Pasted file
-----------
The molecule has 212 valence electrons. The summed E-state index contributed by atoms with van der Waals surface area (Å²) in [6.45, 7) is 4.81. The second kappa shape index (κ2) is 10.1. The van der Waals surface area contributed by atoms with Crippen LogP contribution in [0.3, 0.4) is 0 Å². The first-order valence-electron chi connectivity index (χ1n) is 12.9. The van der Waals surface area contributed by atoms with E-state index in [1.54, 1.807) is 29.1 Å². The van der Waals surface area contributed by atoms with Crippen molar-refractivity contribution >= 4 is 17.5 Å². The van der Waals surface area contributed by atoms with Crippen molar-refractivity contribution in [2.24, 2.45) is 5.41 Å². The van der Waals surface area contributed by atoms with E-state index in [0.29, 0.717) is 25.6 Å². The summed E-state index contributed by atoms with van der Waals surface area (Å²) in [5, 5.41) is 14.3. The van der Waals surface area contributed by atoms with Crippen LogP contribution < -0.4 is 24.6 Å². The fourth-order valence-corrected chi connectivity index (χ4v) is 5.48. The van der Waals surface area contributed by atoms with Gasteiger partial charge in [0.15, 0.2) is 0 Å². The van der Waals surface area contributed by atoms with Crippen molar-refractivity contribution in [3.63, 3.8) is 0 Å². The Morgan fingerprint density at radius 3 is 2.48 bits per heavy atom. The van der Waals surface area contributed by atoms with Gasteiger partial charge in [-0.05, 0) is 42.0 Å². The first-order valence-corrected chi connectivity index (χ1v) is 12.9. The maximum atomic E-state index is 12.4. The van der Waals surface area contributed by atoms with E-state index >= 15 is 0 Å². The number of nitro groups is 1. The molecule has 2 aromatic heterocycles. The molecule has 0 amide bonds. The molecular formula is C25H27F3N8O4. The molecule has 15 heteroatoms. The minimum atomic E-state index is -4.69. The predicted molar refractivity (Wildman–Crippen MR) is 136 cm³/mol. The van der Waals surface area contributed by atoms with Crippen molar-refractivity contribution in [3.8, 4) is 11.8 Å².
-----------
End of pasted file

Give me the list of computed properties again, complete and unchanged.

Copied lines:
The molecule has 212 valence electrons. The summed E-state index contributed by atoms with van der Waals surface area (Å²) in [6.45, 7) is 4.81. The second kappa shape index (κ2) is 10.1. The van der Waals surface area contributed by atoms with Crippen LogP contribution in [0.3, 0.4) is 0 Å². The first-order valence-electron chi connectivity index (χ1n) is 12.9. The van der Waals surface area contributed by atoms with E-state index in [1.54, 1.807) is 29.1 Å². The van der Waals surface area contributed by atoms with Crippen molar-refractivity contribution >= 4 is 17.5 Å². The van der Waals surface area contributed by atoms with Crippen molar-refractivity contribution in [2.24, 2.45) is 5.41 Å². The van der Waals surface area contributed by atoms with E-state index in [0.29, 0.717) is 25.6 Å². The summed E-state index contributed by atoms with van der Waals surface area (Å²) in [5, 5.41) is 14.3. The van der Waals surface area contributed by atoms with Crippen LogP contribution < -0.4 is 24.6 Å². The fourth-order valence-corrected chi connectivity index (χ4v) is 5.48. The van der Waals surface area contributed by atoms with Gasteiger partial charge in [0.15, 0.2) is 0 Å². The van der Waals surface area contributed by atoms with Crippen molar-refractivity contribution in [3.63, 3.8) is 0 Å². The Morgan fingerprint density at radius 3 is 2.48 bits per heavy atom. The van der Waals surface area contributed by atoms with Gasteiger partial charge in [-0.05, 0) is 42.0 Å². The first-order valence-corrected chi connectivity index (χ1v) is 12.9. The maximum atomic E-state index is 12.4. The van der Waals surface area contributed by atoms with E-state index >= 15 is 0 Å². The number of nitro groups is 1. The molecule has 2 aromatic heterocycles. The molecule has 0 amide bonds. The molecular formula is C25H27F3N8O4. The molecule has 15 heteroatoms. The minimum atomic E-state index is -4.69. The predicted molar refractivity (Wildman–Crippen MR) is 136 cm³/mol. The van der Waals surface area contributed by atoms with Crippen molar-refractivity contribution in [3.8, 4) is 11.8 Å².